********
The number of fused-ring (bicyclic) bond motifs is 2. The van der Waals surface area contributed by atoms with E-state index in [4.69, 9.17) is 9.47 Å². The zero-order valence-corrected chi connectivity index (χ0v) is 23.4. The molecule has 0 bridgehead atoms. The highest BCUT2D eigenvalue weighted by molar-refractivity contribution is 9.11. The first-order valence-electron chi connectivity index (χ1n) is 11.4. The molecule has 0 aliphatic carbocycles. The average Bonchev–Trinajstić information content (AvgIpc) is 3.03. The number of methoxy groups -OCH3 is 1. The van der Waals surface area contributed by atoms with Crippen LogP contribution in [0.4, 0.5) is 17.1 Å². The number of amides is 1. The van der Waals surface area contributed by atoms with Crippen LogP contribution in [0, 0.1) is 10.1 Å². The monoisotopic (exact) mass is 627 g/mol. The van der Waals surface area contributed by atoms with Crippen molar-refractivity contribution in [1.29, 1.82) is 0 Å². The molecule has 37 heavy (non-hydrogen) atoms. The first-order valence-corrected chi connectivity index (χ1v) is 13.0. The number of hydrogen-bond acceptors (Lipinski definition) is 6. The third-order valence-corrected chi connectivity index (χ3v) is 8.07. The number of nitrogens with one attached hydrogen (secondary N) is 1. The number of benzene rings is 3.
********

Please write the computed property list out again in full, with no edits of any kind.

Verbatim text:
The number of fused-ring (bicyclic) bond motifs is 2. The van der Waals surface area contributed by atoms with E-state index in [4.69, 9.17) is 9.47 Å². The zero-order valence-corrected chi connectivity index (χ0v) is 23.4. The molecule has 0 bridgehead atoms. The highest BCUT2D eigenvalue weighted by molar-refractivity contribution is 9.11. The first-order valence-electron chi connectivity index (χ1n) is 11.4. The molecule has 0 aliphatic carbocycles. The average Bonchev–Trinajstić information content (AvgIpc) is 3.03. The number of methoxy groups -OCH3 is 1. The van der Waals surface area contributed by atoms with Crippen LogP contribution in [0.4, 0.5) is 17.1 Å². The number of amides is 1. The van der Waals surface area contributed by atoms with Crippen LogP contribution in [0, 0.1) is 10.1 Å². The monoisotopic (exact) mass is 627 g/mol. The van der Waals surface area contributed by atoms with Crippen molar-refractivity contribution in [1.29, 1.82) is 0 Å². The molecule has 37 heavy (non-hydrogen) atoms. The first-order valence-corrected chi connectivity index (χ1v) is 13.0. The number of hydrogen-bond acceptors (Lipinski definition) is 6. The third-order valence-corrected chi connectivity index (χ3v) is 8.07. The number of nitrogens with one attached hydrogen (secondary N) is 1. The number of benzene rings is 3.